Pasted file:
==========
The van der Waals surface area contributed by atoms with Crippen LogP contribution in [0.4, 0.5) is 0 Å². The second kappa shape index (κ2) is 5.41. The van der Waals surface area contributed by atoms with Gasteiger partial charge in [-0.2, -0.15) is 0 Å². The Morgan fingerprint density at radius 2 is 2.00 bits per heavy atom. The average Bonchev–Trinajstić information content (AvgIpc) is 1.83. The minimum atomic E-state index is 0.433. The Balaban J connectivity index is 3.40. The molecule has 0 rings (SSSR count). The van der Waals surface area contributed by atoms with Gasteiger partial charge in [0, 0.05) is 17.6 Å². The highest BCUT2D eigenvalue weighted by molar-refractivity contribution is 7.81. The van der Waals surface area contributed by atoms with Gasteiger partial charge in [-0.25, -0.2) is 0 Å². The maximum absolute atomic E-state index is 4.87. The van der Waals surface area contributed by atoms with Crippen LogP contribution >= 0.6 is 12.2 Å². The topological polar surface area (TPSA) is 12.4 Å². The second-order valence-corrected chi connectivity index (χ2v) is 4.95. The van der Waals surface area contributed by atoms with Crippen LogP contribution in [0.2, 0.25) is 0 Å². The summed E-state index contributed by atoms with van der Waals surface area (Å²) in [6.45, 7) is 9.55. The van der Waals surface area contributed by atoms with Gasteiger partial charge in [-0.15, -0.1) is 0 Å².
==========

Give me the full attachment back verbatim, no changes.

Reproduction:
The van der Waals surface area contributed by atoms with Crippen LogP contribution in [0.4, 0.5) is 0 Å². The second kappa shape index (κ2) is 5.41. The van der Waals surface area contributed by atoms with Gasteiger partial charge in [-0.2, -0.15) is 0 Å². The Morgan fingerprint density at radius 2 is 2.00 bits per heavy atom. The average Bonchev–Trinajstić information content (AvgIpc) is 1.83. The minimum atomic E-state index is 0.433. The Balaban J connectivity index is 3.40. The molecule has 0 rings (SSSR count). The van der Waals surface area contributed by atoms with Gasteiger partial charge in [0, 0.05) is 17.6 Å². The highest BCUT2D eigenvalue weighted by molar-refractivity contribution is 7.81. The van der Waals surface area contributed by atoms with Gasteiger partial charge in [-0.25, -0.2) is 0 Å². The maximum absolute atomic E-state index is 4.87. The van der Waals surface area contributed by atoms with Crippen LogP contribution >= 0.6 is 12.2 Å². The topological polar surface area (TPSA) is 12.4 Å². The second-order valence-corrected chi connectivity index (χ2v) is 4.95. The van der Waals surface area contributed by atoms with Crippen LogP contribution in [0.2, 0.25) is 0 Å². The summed E-state index contributed by atoms with van der Waals surface area (Å²) in [6.45, 7) is 9.55. The van der Waals surface area contributed by atoms with Gasteiger partial charge in [-0.15, -0.1) is 0 Å².